For the past six years, adults looking to buy a Halloween costume in New Jersey have avoided a 7 percent sales tax because of a law that took effect in October 2005 classifying the outfits as “clothing,” which is tax-exempt.
Michael Froumy, 54, of Brigantine, owner of Fro Me A Party in Egg Harbor Township, said that change has saved shoppers at his party-supply store between $7,000 and $8,000 annually. But he wonders if the state should really be giving a tax break on vampire capes and sexy French maid costumes.
“It’s really only supposed to be for necessities,” he said of sales-tax exemptions. “The state is losing a lot of money.”
The exemption on Halloween costumes is the result of a state law that sought to ratify the Streamlined Sales and Use Tax Agreement, a regional compact on sales taxes.
The agreement involves 43 states and the District of Columbia and seeks to lower the cost of tax compliance, while making sales-tax laws simpler and more uniform among the different states, the legislation states. New Jersey is one of 21 states in full compliance with the provisions, the Streamlined Sales Tax Governing Board said.
The law intricately details what is and what isn’t covered by the state levy, which is expected to bring in $7.9 billion through the 12 months that end June 30, 2012.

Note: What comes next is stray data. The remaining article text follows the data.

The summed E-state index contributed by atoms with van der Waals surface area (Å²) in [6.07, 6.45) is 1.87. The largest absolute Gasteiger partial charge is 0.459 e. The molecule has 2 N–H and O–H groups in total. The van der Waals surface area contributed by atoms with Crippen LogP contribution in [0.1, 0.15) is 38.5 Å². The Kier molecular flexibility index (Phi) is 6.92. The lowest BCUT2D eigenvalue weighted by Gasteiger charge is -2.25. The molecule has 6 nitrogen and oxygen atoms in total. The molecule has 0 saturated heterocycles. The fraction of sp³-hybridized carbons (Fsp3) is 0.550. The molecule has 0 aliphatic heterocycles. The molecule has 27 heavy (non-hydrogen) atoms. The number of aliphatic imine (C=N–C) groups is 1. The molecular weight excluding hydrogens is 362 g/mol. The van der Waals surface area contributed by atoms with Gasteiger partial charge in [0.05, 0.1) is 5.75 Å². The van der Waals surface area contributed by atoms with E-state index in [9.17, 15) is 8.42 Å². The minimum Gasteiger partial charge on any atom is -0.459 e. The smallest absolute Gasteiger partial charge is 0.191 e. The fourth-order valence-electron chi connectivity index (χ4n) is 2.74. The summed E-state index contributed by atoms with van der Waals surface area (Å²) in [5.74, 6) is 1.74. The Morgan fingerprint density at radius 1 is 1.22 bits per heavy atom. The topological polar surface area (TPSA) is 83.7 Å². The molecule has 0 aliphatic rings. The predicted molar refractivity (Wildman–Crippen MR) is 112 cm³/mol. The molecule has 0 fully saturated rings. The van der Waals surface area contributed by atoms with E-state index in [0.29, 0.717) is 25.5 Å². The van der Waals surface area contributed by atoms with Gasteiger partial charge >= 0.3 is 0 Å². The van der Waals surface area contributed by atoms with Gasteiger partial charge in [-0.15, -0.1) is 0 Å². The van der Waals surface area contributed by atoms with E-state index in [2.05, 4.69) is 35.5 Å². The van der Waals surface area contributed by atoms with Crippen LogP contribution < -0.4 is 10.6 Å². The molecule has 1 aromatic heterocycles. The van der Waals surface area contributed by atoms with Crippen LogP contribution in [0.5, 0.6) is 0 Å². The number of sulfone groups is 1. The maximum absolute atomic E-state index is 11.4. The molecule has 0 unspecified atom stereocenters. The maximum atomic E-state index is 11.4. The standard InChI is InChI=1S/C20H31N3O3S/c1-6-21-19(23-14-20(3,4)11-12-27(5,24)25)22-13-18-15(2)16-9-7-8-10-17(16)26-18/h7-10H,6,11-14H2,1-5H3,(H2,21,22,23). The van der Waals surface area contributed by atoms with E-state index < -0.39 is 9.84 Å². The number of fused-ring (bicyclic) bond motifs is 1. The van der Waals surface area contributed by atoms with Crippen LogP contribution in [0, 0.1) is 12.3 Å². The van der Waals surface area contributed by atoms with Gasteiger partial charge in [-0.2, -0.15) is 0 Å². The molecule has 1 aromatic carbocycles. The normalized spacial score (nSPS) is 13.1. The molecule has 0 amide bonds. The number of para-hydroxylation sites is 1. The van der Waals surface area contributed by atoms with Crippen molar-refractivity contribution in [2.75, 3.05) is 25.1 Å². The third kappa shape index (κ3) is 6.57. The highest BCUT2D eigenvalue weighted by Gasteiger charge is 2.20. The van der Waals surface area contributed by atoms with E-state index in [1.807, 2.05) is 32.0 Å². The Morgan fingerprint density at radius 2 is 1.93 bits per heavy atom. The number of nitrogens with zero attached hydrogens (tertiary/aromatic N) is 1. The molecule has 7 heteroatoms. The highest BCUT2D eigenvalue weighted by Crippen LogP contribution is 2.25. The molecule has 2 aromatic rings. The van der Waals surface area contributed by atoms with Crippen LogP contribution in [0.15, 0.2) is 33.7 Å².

The bill lifted the tax on fur clothing and footwear, but sports and recreational equipment remained taxed. Thread and knitting yarn are taxed, except for people who make or repair their own clothing. Steel-toed shoes, safety glasses and other protective equipment are taxed, unless “necessary for the daily work of the user.”
While children’s Halloween or dance-recital costumes were never taxed, the bill eliminated a previous distinction that levied the tax on the sale or rental of adult costumes. Froumy estimated about 60 percent of the costumes his firm sells are for adults, while 40 percent are for children.
It is unclear how much money the state no longer collects on the sale of adult costumes. Nationally, Halloween is a $6.9 billion business, with an average $72 spent per household, National Retail Federation data show. John Holub, president of the New Jersey Retail Merchants Association, was unaware of the size of the industry in New Jersey.
He said the overall legislation simplified matters and made the law more uniform and consistent. With the previous difference between adult and children’s costumes, he said, “There could be some businesses out there that don’t realize that, and that could open them up to an audit, fines, and penalties.”
Deborah Howlett, president of New Jersey Policy Perspective, a nonpartisan think tank on public-policy issues, said the state always had a limited number of things that fell under the sales tax.
It makes sense to exempt food and clothing from taxes, she said, “but when it gets to the point when they are not taxing Dracula capes, that might be a chance to revisit things.”
At Fro Me A Party, Atlantic City resident Gigi Sturdivant, 34, was looking for a police officer’s costume. The other outfits may not be traditional garb, but to her eyes they were all clothing.
“Well, it is clothing, so it shouldn’t be taxed,” she said as she looked at the outfits. “If I didn’t have it, I’d be naked.”
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